When the International Dagger Shortlist was announced on Friday 20 May I stopped reading Mercy by Jussi Adler-Olsen, which didn't make the list, and switched to the impeccably researched long historical novel The Saint-Florentin Murders by Jean-Franc0is Parot, translator Howard Curtis, which did make the shortlist.
I found it difficult at first to get into this book possibly because I am still not used to reading on a Kindle, but now I am enjoying it immensely, although I have some reservations. I should finish reading this book in a few days, and then I will be able to pick my winner from the seven books on the International Dagger shortlist.
I am a bit of a history nut, and my Kindle understands this, because very frequently when switch off up comes a portrait of Alexandre Dumas; reminding me of the first adult books I read- The Three Musketeers, Twenty Years After [my favourite] and The Count of Monte Cristo. Tough competition for M. Jean-Francois Parot.
After 7 years of dentistry [5 as a student, 2 as a shakily qualified dentist] I decided I could not face another 30 plus years of molars and incisors, and longed to go back to university to study History.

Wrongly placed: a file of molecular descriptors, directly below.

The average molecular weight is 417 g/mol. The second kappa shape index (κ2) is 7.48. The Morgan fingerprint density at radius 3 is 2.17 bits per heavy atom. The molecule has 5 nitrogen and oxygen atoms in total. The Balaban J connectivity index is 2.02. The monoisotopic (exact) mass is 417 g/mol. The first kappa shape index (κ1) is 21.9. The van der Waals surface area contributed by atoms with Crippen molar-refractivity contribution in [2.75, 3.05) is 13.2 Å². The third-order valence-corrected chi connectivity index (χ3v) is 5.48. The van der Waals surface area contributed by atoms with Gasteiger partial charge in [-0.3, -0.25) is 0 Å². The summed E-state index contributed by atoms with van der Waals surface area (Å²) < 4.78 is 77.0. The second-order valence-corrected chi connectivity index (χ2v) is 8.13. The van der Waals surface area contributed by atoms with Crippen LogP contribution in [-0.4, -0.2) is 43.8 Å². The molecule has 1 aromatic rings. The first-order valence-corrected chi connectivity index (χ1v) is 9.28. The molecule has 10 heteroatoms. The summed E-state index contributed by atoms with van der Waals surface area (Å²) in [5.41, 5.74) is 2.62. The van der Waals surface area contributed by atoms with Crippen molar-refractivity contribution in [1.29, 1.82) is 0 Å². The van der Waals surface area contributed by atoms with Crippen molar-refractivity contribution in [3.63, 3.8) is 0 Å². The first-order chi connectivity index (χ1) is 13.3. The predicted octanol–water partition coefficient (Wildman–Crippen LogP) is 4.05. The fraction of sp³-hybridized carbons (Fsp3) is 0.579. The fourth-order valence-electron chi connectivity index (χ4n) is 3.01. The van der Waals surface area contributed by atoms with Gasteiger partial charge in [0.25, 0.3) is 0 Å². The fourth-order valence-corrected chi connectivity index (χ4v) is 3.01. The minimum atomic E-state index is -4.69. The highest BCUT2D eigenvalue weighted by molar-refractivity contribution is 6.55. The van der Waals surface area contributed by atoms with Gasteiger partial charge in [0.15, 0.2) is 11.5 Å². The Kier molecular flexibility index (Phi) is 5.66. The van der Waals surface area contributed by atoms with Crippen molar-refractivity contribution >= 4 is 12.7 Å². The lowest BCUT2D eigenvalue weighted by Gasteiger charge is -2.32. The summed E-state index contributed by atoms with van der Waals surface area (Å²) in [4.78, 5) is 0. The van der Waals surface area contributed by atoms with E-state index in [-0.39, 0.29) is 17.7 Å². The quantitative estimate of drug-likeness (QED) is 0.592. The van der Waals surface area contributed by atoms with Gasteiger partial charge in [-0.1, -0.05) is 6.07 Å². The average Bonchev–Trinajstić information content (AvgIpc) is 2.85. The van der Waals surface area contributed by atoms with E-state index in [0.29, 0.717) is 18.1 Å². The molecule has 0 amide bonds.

In those days the London A-level History examination consisted of a paper each on English and European History, and a third paper on a special subject chosen by the school or candidate. One of the special subjects was France in the Age of Richelieu and Mazarin, the years roughly 1624-1661, but although I knew a lot about this period, I decided that the convoluted politics of France were too tricky and that The Great Powers in the Far East, 1840-1941, was an easier option.
The Ancien Regime background to The Saint-Florentin Murders set in 1774, and the more recent events at the Sofitel Hotel in Manhattan make it clear that French political life continues to be Byzantine, and full of "characters".
The British taxpayer after providing me with a generous grant for 5 years, was rightly unwilling to fund a further 3 years study at university, and therefore based on financial necessity I chose dentistry over history. I suppose life is full of choices but would I have read as much crime fiction, or met so many interesting people if I was a history scholar.
If I might digress to ask a question. I was taught in school [admittedly in the era of chalk dust and the cane] that "my wife and I" was the correct usage. But recently I heard the urbane, intelligent and articulate President Obama refer to "me and Michelle", and earlier the slightly less urbane, intelligent and articulate PM David Cameron refer to "me and Samantha".
What is the correct usage? Do politicians have such a huge ego that they automatically think of themselves first?
Oops that is two questions.